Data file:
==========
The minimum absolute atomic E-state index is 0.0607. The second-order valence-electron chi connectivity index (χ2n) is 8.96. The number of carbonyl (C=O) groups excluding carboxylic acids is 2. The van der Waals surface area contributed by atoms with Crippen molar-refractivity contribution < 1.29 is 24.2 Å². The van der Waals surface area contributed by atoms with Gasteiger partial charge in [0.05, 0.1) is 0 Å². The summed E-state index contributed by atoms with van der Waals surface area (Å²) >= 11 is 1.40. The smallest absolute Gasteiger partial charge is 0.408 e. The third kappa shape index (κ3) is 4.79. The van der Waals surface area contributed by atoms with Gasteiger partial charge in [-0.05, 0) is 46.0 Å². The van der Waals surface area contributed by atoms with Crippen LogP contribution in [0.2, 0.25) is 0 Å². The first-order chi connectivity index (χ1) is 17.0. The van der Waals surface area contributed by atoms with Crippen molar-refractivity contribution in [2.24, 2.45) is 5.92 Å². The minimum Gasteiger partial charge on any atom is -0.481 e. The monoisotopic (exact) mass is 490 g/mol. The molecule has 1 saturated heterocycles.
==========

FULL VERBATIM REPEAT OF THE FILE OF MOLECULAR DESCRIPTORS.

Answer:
The minimum absolute atomic E-state index is 0.0607. The second-order valence-electron chi connectivity index (χ2n) is 8.96. The number of carbonyl (C=O) groups excluding carboxylic acids is 2. The van der Waals surface area contributed by atoms with Crippen molar-refractivity contribution < 1.29 is 24.2 Å². The van der Waals surface area contributed by atoms with Gasteiger partial charge in [0.05, 0.1) is 0 Å². The summed E-state index contributed by atoms with van der Waals surface area (Å²) >= 11 is 1.40. The smallest absolute Gasteiger partial charge is 0.408 e. The third kappa shape index (κ3) is 4.79. The van der Waals surface area contributed by atoms with Gasteiger partial charge in [-0.05, 0) is 46.0 Å². The van der Waals surface area contributed by atoms with Crippen LogP contribution in [0.2, 0.25) is 0 Å². The first-order chi connectivity index (χ1) is 17.0. The van der Waals surface area contributed by atoms with Crippen molar-refractivity contribution in [2.24, 2.45) is 5.92 Å². The minimum Gasteiger partial charge on any atom is -0.481 e. The monoisotopic (exact) mass is 490 g/mol. The molecule has 1 saturated heterocycles.